The Honorable John Cornyn, United States Senate, Washington, DC 20510
The Honorable Louie Gohmert, U. S. House of Representatives, Washington, DC 20515
The Honorable Jeb Hensarling, U.S. House of Representatives, Washington, DC 20515
FACT SHEET ON MARVIN NICHOLS:
The Latest Facts Regarding Marvin Nichols
DFW-NORTH TEXAS SHOULD FULLY UTILIZE EXISTING SOURCES
OF WATER SUPPLY BEFORE PLANNING TO BUILD MARVIN NICHOLS
Everyone shares the goal of meeting the future water needs of Dallas, Fort Worth, and North Texas. We certainly
hope that everyone shares the goal of meeting those needs by adopting the lowest-cost strategies for water
supply with minimum impact to the environment and economy.
_ Water providers in the DFW-North Texas area are planning a $1.7 billion reservoir on the Sulphur River,
Marvin Nichols Reservoir, which would flood 72,000 acres of productive farms and forests.
_ Water experts have identified a number of less harmful, less costly alternatives to Marvin Nichols Reservoir to
meet North Texas' projected future water needs.
_ Per-person water usage in the North Texas area is one of the highest in the state. There is tremendous
opportunity for North Texas to reduce its per-person municipal water usage to levels that other cities have
achieved (including in North Texas) through water efficiency measures.
_ North Texas has not fully utilized existing water sources. North Texas does not require new reservoirs to meet
future (fifty years) water needs. Water needs could be filled instead by a combination of: (1) utilizing unsold
water in existing reservoirs, (2) having the region's top 50 cities achieve the moderate water efficiency that 20
of the top 50 are already on schedule to achieve, and (3) increasing use of wastewater, as already envisioned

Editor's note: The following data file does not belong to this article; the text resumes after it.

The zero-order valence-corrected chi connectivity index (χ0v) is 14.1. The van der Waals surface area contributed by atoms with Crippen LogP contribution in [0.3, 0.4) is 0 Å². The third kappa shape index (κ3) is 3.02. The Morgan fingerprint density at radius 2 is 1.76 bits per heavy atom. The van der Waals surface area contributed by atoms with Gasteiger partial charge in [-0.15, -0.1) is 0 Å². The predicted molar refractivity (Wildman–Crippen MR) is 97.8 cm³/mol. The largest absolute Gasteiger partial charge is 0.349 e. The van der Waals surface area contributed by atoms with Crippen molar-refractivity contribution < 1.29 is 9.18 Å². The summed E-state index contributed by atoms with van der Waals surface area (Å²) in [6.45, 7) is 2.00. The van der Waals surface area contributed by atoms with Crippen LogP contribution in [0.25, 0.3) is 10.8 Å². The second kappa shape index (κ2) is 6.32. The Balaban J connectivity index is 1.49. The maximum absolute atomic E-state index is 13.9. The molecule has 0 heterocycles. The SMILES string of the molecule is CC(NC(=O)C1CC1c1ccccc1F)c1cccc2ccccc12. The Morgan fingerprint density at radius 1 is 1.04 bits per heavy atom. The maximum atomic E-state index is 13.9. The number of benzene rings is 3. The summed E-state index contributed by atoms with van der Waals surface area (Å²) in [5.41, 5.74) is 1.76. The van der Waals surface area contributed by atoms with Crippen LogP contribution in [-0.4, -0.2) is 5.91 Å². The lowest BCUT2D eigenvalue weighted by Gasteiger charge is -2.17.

in the regional water plan.
_ A significant quantity of already impounded water is available to North Texas because it is as yet unsold in
reservoirs such as Lake Texoma and Wright Patman Lake (near Texarkana). Water purveyors in the DFWarea
are proceeding with the expensive Marvin Nichols Reservoir project without giving these already existing
sources sufficient consideration.
_ Construction and mitigation of Marvin Nichols Reservoir would require condemnation of 235,000 - 720,000
acres of private land. Thousands of Texans would be forced to sell the family land that provides their annual
_ According to the principal economist for the Texas Forest Service, Marvin Nichols would cause a loss to the
timber industry alone of 400 to 1300 jobs and $87 million to $275 million in annual revenues. Wildlife habitat
in the Sulphur Basin would also be severely impacted by Marvin Nichols. More than 40 miles of river and
30,000 acres of increasingly rare bottomland hardwood forests would disappear forever.
_ Charging North Texas ratepayers a minimum of $1.7 billion, destroying valuable ranchland and wildlife land,
and negatively impacting the economy of Northeast Texas are options that should not be considered as long
as there are lower-cost, lower-impact water supply alternatives available to the Metroplex.
_ The unprecedented level of opposition to Marvin Nichols Reservoir can be expected to cause permit
difficulties, delays, escalating costs, and a high level of uncertainty for the project.
We urge elected officials, water planners, the Texas Water Development Board, and the Region C Water
Planning Group to oppose Marvin Nichols Reservoir (and any studies of that or other new reservoirs) and to adopt
an expressed goal of satisfying DFW-North Texas' projected water needs by fully utilizing water readily available
in existing reservoirs before erecting costly and destructive new reservoir projects.